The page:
Dr Thérèse Anne Coffey (born 18 November 1971) is a British politician serving as Secretary of State for Work and Pensions since 2019. A member of the Conservative Party, she has served as Member of Parliament (MP) for Suffolk Coastal since 2010.
After Amber Rudd resigned from Boris Johnson's cabinet, Coffey was appointed to the role of Secretary of State for Work and Pensions in September 2019.
Early life and career
Coffey was born on 18 November 1971 in Billinge, Lancashire, and grew up in Liverpool. She attended St Mary's College, Crosby, St Edward's College, Liverpool, Somerville College, Oxford, and then University College London, where she was awarded a PhD in Chemistry in 1998.
Coffey stood as Conservative Party candidate for the Wrexham constituency, in Wales, at the 2005 general election. She came third with 6,079 votes (20% of the vote).
In the European Parliament elections in June 2004, Coffey stood for election to the European Parliament for the South East region of England. The Conservative Party won 35.2% of the vote, giving it four seats, but Coffey was seventh on the list in this proportional representation system, meaning that she was not elected.
In 2009, at the next European elections, Coffey was living in Andover, Hampshire; she missed out by one place on being elected to the European Parliament for the South East region. The Conservative Party won 34.79% of the vote, giving it four seats, but she was fifth on the party list.
After being selected on 6 February 2010 to stand as Conservative candidate in the Suffolk Coastal constituency, Coffey moved from Hampshire to Westleton. The Rev. David Miller, vice-chairman of the local Liberal Democrats, raised questions over the status of her residency there, claiming with reference to her Westleton property that "The address at which Ms Coffey currently resides is a holiday let". She owns a flat and partly owns a house, both in Hampshire, and has the tenancy of a house in Westleton.
At the general election on 6 May 2010 she won the Suffolk Coastal seat, becoming the constituency's first female Member of Parliament. Coffey received 25,475 votes (46.4% of the vote), an increase of 1.8% on John Gummer's 2005 campaign. She is a supporter of the Free Enterprise Group.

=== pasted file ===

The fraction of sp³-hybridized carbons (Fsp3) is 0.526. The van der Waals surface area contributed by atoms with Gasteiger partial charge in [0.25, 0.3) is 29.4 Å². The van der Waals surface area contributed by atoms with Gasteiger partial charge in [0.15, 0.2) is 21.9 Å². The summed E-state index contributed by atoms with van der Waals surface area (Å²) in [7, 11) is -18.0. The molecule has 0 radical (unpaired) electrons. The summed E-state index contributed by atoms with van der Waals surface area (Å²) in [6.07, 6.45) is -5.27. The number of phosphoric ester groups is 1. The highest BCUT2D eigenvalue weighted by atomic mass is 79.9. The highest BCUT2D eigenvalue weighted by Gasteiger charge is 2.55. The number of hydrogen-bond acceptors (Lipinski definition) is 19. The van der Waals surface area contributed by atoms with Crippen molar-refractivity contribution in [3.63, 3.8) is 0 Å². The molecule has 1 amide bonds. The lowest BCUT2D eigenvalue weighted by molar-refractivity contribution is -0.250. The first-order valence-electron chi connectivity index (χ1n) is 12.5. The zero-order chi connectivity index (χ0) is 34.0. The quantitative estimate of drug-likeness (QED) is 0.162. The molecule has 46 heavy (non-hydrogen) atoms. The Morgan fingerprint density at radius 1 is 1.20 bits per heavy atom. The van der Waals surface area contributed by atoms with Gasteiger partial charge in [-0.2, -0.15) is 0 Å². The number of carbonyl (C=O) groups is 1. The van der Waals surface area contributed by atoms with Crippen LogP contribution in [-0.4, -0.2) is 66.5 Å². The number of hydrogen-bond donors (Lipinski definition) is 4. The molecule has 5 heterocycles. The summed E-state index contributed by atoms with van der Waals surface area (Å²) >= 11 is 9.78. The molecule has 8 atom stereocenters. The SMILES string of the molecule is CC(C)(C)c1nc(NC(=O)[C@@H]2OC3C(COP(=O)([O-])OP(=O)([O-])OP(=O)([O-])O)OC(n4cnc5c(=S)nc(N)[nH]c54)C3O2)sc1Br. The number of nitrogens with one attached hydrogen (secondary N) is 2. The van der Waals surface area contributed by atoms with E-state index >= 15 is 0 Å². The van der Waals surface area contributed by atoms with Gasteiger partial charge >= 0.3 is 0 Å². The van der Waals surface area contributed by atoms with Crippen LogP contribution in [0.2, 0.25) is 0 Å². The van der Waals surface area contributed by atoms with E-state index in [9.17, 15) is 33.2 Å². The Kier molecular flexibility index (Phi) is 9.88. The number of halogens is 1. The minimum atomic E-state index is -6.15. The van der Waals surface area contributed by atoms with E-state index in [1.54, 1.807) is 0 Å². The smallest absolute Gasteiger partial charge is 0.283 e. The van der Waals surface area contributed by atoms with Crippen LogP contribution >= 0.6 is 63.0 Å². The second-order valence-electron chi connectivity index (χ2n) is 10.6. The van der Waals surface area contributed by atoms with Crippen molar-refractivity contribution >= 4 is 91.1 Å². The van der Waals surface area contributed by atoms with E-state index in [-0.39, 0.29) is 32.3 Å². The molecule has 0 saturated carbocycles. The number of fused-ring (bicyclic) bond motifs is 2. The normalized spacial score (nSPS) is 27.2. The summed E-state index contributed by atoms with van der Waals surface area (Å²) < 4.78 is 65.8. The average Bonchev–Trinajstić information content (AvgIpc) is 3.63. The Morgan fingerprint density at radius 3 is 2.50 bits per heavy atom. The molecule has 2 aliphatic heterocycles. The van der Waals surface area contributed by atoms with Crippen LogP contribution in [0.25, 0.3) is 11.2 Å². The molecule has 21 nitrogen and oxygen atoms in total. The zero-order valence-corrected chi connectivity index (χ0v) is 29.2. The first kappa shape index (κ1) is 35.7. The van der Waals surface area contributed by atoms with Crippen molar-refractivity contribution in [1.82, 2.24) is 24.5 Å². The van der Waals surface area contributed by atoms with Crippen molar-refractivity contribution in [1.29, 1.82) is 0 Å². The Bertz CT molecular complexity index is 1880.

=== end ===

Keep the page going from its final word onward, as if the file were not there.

On 6 July 2011, she defended Rebekah Brooks over the News of the World's involvement in the news media phone hacking scandal. She said a "witch hunt" was developing against Brooks, and that simply to say Brooks was editor of the newspaper at the time was not enough evidence against her. Coffey became a member of the Culture, Media and Sport Select Committee inquiry into the hacking scandal in 2012. In that committee, she declined to support any motions critical of Rupert and James Murdoch. However, she later joined the majority of her party in voting for exemplary damages to be a default consequence to deter press misbehaviour.
Coffey was a member of the Culture, Media and Sport Committee from July 2010 to October 2012, when she was appointed Parliamentary Private Secretary to Michael Fallon, Minister for Business and Energy. In July 2014, she was appointed an Assistant Government Whip.
In 2013 she voted against the legalisation of same-sex marriage, stating: "I shall be voting against the Bill because my perspective on what marriage is really about is different from that of some other Members ... for me it is fundamentally still about family, the bedrock of society." She again voted against same-sex marriage in 2019 when Parliament considered the same question for Northern Ireland.